Report from Bagram: ER in the sky
By Kenneth Fine
Published in News on June 30, 2009 10:59 AM
News-Argus Video Report
Aeromedical evacuation team member Tech. Sgt. Cam Vaillant helps transform the inside of a KC-135R Stratotanker into an emergency room-like setup. The KC-135R Stratotanker is not traditionally used as a flying hospital, but is being used to serve such a purpose due to its maneuverability and large cargo hold area.
BAGRAM AIR BASE, Afghanistan -- Curtis White remembers when a 19-year-old soldier gave him perspective.
It was during an aeromedical evacuation mission -- one of several the Air Force Reserve technical sergeant has been a part of since joining the military.
"He had no legs," the airman said, looking down. "Seeing something like that, it makes you think about all the little things we complain about. It makes you appreciate what you have."
White and other members of the 916th Air Refueling Wing have already completed one trip from Ramstein Air Force Base, Germany, to Bagram Air Base, Afghanistan, and back.
Their mission: To transport wounded troops out of the desert via a modified KC-135R Stratotanker, with the help of a medical team from Ramstein.
Over the next several weeks, the crew is expected to bring dozens of patients to topnotch health care as quickly as possible.
Lt. Col. (Dr.) Ed San Miguel, an emergency room doctor from Wilmington, has been on this mission before, and called it "by far" the most fulfilling assignment he has been a part of since joining the military 20 years ago.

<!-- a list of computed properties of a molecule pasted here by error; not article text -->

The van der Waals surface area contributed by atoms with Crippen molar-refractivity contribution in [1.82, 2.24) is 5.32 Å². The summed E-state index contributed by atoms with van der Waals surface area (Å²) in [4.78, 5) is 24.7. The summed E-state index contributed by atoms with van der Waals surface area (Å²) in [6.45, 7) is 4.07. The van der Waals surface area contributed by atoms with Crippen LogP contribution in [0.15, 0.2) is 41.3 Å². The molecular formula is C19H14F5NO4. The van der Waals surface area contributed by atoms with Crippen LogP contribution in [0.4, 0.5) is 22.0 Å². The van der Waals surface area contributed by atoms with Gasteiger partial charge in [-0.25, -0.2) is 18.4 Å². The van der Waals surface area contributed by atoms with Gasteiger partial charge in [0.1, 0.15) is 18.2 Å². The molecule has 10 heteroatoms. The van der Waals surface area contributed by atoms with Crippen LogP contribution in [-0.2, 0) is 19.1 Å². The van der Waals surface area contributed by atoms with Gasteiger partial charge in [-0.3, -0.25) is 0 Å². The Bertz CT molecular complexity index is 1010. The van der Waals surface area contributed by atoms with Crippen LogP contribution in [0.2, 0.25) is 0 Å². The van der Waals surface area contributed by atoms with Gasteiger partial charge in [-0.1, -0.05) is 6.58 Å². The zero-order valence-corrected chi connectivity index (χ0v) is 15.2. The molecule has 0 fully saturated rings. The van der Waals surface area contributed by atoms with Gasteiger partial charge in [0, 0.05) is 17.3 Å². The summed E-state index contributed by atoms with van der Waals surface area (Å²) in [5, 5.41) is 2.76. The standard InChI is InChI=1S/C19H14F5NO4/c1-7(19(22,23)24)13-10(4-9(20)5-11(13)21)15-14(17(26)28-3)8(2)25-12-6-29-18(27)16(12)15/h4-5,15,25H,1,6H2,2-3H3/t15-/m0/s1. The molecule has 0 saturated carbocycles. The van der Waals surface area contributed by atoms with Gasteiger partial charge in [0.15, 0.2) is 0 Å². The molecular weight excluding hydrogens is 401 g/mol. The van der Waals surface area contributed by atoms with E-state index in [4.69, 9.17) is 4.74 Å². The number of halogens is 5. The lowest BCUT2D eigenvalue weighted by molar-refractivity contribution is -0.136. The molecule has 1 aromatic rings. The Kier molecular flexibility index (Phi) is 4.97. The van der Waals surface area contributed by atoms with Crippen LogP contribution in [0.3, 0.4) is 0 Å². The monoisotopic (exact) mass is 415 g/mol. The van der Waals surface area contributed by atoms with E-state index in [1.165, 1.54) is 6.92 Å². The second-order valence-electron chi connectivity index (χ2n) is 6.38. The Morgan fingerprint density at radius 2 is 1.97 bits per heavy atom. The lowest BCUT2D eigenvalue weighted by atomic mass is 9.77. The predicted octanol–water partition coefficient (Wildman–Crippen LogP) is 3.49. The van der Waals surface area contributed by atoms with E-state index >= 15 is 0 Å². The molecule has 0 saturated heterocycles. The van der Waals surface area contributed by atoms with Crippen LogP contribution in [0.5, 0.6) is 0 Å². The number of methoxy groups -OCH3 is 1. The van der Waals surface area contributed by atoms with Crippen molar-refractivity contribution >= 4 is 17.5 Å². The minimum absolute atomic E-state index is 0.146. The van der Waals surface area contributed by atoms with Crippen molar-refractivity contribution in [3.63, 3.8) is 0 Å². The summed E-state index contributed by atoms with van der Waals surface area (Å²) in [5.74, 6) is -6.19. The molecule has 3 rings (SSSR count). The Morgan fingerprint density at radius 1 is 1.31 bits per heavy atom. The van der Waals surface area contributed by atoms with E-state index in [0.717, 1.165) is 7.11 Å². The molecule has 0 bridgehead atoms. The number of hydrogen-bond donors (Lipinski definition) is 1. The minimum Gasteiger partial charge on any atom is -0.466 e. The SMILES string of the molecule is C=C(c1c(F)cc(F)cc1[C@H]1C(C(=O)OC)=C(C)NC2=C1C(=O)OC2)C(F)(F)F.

"To me, it's a sense of duty," he said. "It's something I owe to my country."
Master Sgt. William Norris, one of the crew's boom operators, agrees.
The mission, he said, is "one of the most rewarding" he can fathom -- and one he welcomes, despite having to leave friends and family behind.
"It's been a challenge for my family," Norris said. "My wife is getting tired enough of it."
The KC-135 is primarily used to refuel fighter aircraft from the skies.
But before this particular Stratotanker left Ramstein, it was transformed into something more.
"It's like an ambulance, only it flies," said Lt. Col. James Martin, commander of the medical team that accompanied the 916th crew on their first trip to Bagram. "The capabilities it gives us are just incredible."
By the time the tanker left Germany, Martin likened its interior to a "fully-functioning ER" -- complete with advanced life support equipment, medication, cardiac drugs, ventilators, oxygen tanks, bandages and more.
"It's got to be self-sufficient," he said.
And it has to get out of the combat zone safely.
That is where Airman 1st Class Victor Olazaball comes in.
He is one of the maintainers charged with keeping the aircraft fit to fly -- a mission he knows is "no fail."
"When I first (joined the 916th), it was nerve-wracking," the 20-year-old crew chief said about working on a multimillion-dollar tanker. "But you get used to it."
Martin hopes to never get used to treating his wounded comrades.
He longs for an end to their suffering -- for an American victory against global terrorism and an end to both wars.
But as long as his nation's fighting force needs care, he will continue to sign up for separation from his wife and 7-year-old daughter -- knowing that the sacrifices he is making are far less than those of the men and women on the front lines.
"These are young men and women who, at a moment's notice, are willing to lay down their lives. What they are doing, it's incredible," he said. "On this aircraft, we can accommodate 36 including our team. But I hope to God we never get to that point."
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